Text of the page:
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Could someone please compare and constrast the French and Russian Revolutions for me?
10 Answers | add yours
High School Teacher
The French and Russian revolutions were really very similar in their natures. Both began as a revolution led by the bourgeoisie against a despotic monarchy and degenerated into a bloody regime headed by representatives of the peasantry. Both revolutions murdered their respective monarchs well after they had ceased to be a threat to the Revolution. Both had egalitarian and communist elements to the peasant revolution and both killed thousands of innocent people. The French revolution resulted in a vacuum that allowed Napoleon Bonaparte to become a dictator and the Russian Revolution allowed Lenin to become dictator.
Posted by jilllessa on August 7, 2008 at 3:08 PM (Answer #2)
(Level 1) Adjunct Educator
These two revolutions occured because 1. they both had a bad economoy 2. they had a bad government/leadership. However similar they were during the revolutions the outcome was totally different. As one can see one is democratic and the other is communist. The french came up with the Declaration of the rights of man and the Russians came up with lenin.
The russians and french both hated their governments and showed hostility to aristocracy. They both wanted more land, wealth and freedom that the governement was not giving to them. So they had to take it.
Posted by bgl5704 on September 24, 2008 at 11:06 AM (Answer #3)
There are many parallels between the French and Russian Revolutions. The elements in the cause were:
-an unfair social heirachy
-The absolute autocratic system that allowed no political share of power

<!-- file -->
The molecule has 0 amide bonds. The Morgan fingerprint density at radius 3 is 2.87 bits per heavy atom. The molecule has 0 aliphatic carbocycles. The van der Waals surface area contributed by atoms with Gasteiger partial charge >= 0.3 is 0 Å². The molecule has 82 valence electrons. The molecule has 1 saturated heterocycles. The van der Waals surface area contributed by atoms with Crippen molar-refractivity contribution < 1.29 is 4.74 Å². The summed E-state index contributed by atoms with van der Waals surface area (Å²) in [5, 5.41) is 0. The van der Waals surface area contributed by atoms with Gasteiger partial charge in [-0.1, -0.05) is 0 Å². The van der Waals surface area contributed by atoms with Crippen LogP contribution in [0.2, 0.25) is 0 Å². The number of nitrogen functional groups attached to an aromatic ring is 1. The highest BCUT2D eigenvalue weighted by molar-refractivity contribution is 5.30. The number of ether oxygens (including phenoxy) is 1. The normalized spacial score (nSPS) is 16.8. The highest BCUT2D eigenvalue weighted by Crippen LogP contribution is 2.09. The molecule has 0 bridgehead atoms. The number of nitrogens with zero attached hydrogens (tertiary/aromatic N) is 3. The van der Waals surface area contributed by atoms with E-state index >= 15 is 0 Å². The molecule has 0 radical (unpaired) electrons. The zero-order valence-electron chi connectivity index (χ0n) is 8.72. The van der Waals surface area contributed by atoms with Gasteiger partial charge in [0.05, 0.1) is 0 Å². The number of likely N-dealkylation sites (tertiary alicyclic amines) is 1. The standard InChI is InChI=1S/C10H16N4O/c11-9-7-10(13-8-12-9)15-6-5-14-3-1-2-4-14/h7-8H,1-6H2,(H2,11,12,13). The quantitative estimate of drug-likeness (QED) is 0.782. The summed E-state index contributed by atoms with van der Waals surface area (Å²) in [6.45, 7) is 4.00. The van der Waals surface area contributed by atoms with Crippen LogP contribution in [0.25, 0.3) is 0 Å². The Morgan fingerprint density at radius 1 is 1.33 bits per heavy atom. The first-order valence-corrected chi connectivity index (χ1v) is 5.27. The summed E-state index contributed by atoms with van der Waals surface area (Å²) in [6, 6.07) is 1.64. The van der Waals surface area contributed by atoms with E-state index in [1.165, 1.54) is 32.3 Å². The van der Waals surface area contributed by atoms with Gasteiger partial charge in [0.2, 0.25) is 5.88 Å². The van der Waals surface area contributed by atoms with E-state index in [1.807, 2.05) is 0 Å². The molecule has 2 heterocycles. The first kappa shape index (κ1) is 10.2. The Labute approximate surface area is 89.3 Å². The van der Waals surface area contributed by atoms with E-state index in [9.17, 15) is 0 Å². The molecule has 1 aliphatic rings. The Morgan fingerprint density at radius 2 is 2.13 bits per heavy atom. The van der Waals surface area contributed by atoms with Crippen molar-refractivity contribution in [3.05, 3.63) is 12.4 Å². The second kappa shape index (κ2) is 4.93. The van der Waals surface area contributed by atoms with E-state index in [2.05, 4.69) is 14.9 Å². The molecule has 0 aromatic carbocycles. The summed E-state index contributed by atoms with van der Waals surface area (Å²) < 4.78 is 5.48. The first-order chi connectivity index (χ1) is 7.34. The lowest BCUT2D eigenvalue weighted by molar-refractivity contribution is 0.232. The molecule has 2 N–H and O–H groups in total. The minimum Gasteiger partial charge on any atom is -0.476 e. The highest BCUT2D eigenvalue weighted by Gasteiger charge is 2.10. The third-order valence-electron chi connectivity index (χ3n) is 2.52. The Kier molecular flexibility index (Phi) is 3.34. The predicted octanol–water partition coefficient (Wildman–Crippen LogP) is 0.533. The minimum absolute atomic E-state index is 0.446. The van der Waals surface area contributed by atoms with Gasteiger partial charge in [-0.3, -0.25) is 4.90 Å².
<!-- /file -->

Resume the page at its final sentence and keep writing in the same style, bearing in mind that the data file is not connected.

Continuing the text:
-The economic and social strain of war (WWI and the Russo-Japanese war in Russia, and the Seven Years War and The War of Independance in France)
-Influence of Queen (Tsarina Alexandra and Marie Antionette. Both were from previously enemy countries and both influenced the actions of their husband)
-The majority poverty stricken population (some 97% in France and between 83-93% in Russia)
-Both Louis XVI and Nicholas II weren't interested in becoming king
-unfair taxation system, with the poorest people paying the most and the richest being exempt from taxation
-and most importantly, the rise of revolution in both countries was due to the lack of action taken to address these factors
Posted by jodieb on November 15, 2008 at 7:48 PM (Answer #4)
can i get help with a thesis paragraph for the comparison of the french and russian revolutions
Posted by stellabenson on November 23, 2008 at 1:27 PM (Answer #5)
Middle School Teacher
I would suggest a thesis statement about how economic conditions played a role in both revolutions would be compelling. Another thesis statement, depending on your evidence, could be about how each was inappropriately addressed by the ruling monarch. Finally, a good thesis statement might be that each revolution was initiated by a group that was not able to maintain control and, eventually, was usurped by a charismatic individual (Napoleon and Lenin).
Posted by akannan on July 20, 2009 at 10:35 AM (Answer #6)